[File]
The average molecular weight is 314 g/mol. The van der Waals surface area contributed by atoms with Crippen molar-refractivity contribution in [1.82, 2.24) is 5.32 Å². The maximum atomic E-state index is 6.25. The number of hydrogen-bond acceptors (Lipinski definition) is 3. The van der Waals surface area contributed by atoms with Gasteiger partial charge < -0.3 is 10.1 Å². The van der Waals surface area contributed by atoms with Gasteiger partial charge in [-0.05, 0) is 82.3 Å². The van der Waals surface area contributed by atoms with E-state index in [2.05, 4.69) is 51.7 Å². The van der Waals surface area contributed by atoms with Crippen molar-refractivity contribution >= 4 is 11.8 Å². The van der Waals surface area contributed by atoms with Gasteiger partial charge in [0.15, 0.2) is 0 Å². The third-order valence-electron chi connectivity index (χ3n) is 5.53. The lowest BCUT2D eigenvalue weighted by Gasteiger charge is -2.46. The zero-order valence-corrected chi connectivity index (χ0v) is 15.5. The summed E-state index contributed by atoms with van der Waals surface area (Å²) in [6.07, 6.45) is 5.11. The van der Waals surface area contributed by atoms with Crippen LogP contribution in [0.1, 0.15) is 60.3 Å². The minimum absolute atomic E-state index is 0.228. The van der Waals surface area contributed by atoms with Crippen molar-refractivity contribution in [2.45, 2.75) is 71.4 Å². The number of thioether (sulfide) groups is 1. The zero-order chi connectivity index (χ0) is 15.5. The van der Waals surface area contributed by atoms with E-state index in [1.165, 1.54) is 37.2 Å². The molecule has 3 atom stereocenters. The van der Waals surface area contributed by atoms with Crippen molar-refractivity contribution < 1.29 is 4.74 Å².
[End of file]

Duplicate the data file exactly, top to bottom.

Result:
The average molecular weight is 314 g/mol. The van der Waals surface area contributed by atoms with Crippen molar-refractivity contribution in [1.82, 2.24) is 5.32 Å². The maximum atomic E-state index is 6.25. The number of hydrogen-bond acceptors (Lipinski definition) is 3. The van der Waals surface area contributed by atoms with Gasteiger partial charge < -0.3 is 10.1 Å². The van der Waals surface area contributed by atoms with Gasteiger partial charge in [-0.05, 0) is 82.3 Å². The van der Waals surface area contributed by atoms with E-state index in [2.05, 4.69) is 51.7 Å². The van der Waals surface area contributed by atoms with Crippen molar-refractivity contribution >= 4 is 11.8 Å². The van der Waals surface area contributed by atoms with Gasteiger partial charge in [0.15, 0.2) is 0 Å². The third-order valence-electron chi connectivity index (χ3n) is 5.53. The lowest BCUT2D eigenvalue weighted by Gasteiger charge is -2.46. The zero-order valence-corrected chi connectivity index (χ0v) is 15.5. The summed E-state index contributed by atoms with van der Waals surface area (Å²) in [6.07, 6.45) is 5.11. The van der Waals surface area contributed by atoms with Crippen LogP contribution in [0.1, 0.15) is 60.3 Å². The minimum absolute atomic E-state index is 0.228. The van der Waals surface area contributed by atoms with Crippen molar-refractivity contribution in [2.45, 2.75) is 71.4 Å². The number of thioether (sulfide) groups is 1. The zero-order chi connectivity index (χ0) is 15.5. The van der Waals surface area contributed by atoms with E-state index in [1.165, 1.54) is 37.2 Å². The molecule has 3 atom stereocenters. The van der Waals surface area contributed by atoms with Crippen molar-refractivity contribution < 1.29 is 4.74 Å².